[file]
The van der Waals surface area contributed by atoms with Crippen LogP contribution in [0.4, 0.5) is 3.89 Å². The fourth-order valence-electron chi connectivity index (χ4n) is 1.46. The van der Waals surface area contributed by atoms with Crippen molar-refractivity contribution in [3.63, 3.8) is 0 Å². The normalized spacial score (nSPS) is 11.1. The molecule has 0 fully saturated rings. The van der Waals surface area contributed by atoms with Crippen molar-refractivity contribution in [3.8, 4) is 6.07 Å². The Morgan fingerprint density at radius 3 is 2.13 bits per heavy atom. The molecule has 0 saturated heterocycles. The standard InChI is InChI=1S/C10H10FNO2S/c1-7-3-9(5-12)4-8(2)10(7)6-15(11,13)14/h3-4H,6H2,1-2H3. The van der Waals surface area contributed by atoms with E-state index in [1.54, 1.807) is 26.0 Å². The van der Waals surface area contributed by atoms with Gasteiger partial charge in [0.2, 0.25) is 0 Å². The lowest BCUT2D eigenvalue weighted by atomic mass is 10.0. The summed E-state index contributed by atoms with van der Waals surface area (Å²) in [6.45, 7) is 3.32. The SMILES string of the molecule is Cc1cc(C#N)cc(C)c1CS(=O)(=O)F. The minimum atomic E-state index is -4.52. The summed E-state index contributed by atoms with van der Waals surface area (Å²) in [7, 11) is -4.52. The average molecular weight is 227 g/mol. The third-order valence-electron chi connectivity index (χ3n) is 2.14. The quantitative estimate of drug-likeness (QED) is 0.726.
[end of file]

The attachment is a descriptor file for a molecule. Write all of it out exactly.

The van der Waals surface area contributed by atoms with Crippen LogP contribution in [0.4, 0.5) is 3.89 Å². The fourth-order valence-electron chi connectivity index (χ4n) is 1.46. The van der Waals surface area contributed by atoms with Crippen molar-refractivity contribution in [3.63, 3.8) is 0 Å². The normalized spacial score (nSPS) is 11.1. The molecule has 0 fully saturated rings. The van der Waals surface area contributed by atoms with Crippen molar-refractivity contribution in [3.8, 4) is 6.07 Å². The Morgan fingerprint density at radius 3 is 2.13 bits per heavy atom. The molecule has 0 saturated heterocycles. The standard InChI is InChI=1S/C10H10FNO2S/c1-7-3-9(5-12)4-8(2)10(7)6-15(11,13)14/h3-4H,6H2,1-2H3. The van der Waals surface area contributed by atoms with E-state index in [1.54, 1.807) is 26.0 Å². The van der Waals surface area contributed by atoms with Gasteiger partial charge in [0.2, 0.25) is 0 Å². The lowest BCUT2D eigenvalue weighted by atomic mass is 10.0. The summed E-state index contributed by atoms with van der Waals surface area (Å²) in [6.45, 7) is 3.32. The SMILES string of the molecule is Cc1cc(C#N)cc(C)c1CS(=O)(=O)F. The minimum atomic E-state index is -4.52. The summed E-state index contributed by atoms with van der Waals surface area (Å²) in [7, 11) is -4.52. The average molecular weight is 227 g/mol. The third-order valence-electron chi connectivity index (χ3n) is 2.14. The quantitative estimate of drug-likeness (QED) is 0.726.